Historic Interior Alaskan bus available to view at Fairbanks Engineering Facility
FAIRBANKS, Alaska (KTVF) - A world-famous bus that has stirred much controversy across Alaska is now visible at the University of Alaska Fairbanks (UAF) while it is being preserved for display at the Museum of the North.
Angela Linn, Senior Collections Manager of Ethnology and History at the museum said, “A lot of people who have this connection with the bus... it’s a very personal, some might say a spiritual connection.”
The bus, long abandoned on the Stampede Trail near Healy, was moved to the university’s Engineering Facility on Wednesday, October 6th.
The bus gained worldwide notoriety after the summer of 1992, when Chris McCandless used the bus for shelter before dying in the Alaska wilderness. These events were immortalized in the book “Into the Wild” by Jon Krakauer.
“It’s okay that people have this huge range of feeling about the bus,” Linn said. “That means they’re thinking about it. They have opinions about it, and that means they’re engaged with history, which is a really important thing for those of us who are in the business of preserving history.”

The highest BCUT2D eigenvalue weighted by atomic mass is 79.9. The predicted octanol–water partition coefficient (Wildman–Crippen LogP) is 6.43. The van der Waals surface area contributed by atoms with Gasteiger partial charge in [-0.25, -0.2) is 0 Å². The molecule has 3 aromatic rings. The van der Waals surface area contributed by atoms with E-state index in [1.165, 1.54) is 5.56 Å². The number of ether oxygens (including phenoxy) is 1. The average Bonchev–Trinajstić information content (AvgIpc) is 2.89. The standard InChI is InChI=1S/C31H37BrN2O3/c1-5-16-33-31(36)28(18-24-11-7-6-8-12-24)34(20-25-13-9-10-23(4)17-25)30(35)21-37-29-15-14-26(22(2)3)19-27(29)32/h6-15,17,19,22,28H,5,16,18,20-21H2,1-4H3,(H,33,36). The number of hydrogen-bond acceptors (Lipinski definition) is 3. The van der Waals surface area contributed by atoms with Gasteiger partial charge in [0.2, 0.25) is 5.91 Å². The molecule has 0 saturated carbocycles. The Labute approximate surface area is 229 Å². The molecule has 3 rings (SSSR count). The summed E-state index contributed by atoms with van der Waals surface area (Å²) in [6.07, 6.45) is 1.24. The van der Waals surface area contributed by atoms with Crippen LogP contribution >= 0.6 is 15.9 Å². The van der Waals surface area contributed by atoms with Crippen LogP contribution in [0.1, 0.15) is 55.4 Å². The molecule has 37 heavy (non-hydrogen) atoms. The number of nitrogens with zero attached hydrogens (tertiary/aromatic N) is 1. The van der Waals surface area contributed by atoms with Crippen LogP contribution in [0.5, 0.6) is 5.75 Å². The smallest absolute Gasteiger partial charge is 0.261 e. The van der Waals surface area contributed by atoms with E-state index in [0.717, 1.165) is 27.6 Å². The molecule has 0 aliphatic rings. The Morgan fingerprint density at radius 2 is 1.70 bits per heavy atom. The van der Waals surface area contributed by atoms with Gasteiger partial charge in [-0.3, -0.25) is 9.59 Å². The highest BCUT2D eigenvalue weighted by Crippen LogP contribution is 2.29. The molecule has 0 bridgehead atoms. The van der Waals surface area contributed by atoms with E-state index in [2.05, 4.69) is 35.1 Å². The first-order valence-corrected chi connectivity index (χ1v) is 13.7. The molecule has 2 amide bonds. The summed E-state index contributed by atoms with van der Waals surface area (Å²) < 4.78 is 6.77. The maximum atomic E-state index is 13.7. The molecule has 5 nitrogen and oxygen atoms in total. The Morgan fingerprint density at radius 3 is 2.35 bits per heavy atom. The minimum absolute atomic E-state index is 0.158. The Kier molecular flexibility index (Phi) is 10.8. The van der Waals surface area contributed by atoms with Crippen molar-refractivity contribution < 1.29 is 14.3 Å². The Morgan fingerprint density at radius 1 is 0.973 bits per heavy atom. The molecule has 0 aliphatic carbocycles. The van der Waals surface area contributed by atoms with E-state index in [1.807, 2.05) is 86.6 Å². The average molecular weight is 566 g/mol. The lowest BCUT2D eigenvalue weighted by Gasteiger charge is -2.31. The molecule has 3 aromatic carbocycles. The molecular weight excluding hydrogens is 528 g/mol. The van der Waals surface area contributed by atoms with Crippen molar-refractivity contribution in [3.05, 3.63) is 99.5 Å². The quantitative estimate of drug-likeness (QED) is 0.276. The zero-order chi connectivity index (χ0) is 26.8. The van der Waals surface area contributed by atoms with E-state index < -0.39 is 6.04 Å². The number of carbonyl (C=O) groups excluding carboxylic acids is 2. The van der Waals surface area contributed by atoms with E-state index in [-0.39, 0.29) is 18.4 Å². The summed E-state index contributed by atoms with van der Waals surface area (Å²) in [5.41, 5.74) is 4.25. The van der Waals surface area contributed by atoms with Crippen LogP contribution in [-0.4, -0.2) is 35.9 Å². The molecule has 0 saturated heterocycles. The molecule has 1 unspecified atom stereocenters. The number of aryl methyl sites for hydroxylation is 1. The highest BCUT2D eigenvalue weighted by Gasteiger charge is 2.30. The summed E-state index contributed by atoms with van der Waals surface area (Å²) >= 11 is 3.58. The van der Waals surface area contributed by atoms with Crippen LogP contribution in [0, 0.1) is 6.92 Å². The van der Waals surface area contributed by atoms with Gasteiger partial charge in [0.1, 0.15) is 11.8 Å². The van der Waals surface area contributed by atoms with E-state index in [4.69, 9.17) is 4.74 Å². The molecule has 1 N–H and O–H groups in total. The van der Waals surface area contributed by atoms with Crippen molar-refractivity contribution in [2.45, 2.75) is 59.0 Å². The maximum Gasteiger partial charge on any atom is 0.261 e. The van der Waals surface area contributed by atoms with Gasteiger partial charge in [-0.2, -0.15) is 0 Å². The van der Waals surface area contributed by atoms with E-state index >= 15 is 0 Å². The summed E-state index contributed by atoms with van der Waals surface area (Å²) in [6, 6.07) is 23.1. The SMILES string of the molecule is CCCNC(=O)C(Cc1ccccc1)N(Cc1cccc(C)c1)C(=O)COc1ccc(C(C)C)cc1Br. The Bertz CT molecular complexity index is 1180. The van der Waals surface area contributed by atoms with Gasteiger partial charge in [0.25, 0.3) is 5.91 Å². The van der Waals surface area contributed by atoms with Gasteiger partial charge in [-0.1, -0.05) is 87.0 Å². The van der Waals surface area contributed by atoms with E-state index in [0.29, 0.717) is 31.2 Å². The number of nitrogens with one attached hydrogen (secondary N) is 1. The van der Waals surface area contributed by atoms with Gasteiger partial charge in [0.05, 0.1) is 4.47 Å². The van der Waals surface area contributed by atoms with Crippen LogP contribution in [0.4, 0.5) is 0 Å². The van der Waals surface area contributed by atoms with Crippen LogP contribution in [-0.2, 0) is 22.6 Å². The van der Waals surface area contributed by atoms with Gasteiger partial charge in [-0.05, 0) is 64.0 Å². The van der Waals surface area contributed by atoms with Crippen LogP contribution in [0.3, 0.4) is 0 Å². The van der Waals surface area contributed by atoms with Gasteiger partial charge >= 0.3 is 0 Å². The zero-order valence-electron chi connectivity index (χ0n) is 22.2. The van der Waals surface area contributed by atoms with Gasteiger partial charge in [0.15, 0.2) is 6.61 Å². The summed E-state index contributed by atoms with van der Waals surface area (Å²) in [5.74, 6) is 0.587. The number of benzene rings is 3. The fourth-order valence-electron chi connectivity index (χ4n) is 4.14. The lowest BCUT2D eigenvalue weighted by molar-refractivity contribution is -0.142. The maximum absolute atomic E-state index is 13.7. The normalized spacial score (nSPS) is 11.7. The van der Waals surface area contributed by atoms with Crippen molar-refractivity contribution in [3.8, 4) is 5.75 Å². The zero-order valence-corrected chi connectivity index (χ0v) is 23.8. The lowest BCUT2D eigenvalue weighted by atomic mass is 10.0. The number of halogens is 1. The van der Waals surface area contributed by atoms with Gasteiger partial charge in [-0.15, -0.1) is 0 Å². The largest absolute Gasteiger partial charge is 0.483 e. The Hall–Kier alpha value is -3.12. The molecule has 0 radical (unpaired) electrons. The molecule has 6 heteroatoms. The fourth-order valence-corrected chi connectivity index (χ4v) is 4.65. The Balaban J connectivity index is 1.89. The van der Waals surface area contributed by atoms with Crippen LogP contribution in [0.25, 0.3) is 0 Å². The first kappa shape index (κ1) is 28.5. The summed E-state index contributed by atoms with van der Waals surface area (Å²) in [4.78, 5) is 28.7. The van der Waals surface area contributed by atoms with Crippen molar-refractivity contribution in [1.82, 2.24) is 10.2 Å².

She said the bus’s current location is “heated, it’s environmental controls, it’s a secure space, and most importantly it’s got this observation space up above.”
From 8:00 a.m. to 8:00 p.m. Monday through Friday, students and members of the community can come take a look for free.
Preparing the bus for outdoor exhibition at the museum is an extensive process, according to Linn. “One of the very first things we’re going to do is to document, really systematically, all the graffiti that you can see on the inside and the outside of the bus. This is a really important part of the last 30 years of the bus.”
The bus must also be closed up. “Holes were cut in the roof and the floor of the bus in order for it to be helicoptered out of the Stampede Trail.”
Linn also pointed out that the vehicle is riddled with bullet holes, and “some of them are kind of dangerous. The shots that come from inside leave these jagged holes, so we don’t want anybody to be injured when this does eventually go on exhibit.”
While McCandless’ story has inspired a generation of travelers, many find the popularity of his story misguided. Linn said, “That’s one of the things that we want to explain to people and show people, that there is a lot more to the history of the bus and the story of the bus than just those 114 days that McCandless is associated with it.”
The bus will remain in the Engineering Facility at least through the end of the academic year.
The conservation effort, according to Linn, is being crowd funded. More information can be found here.
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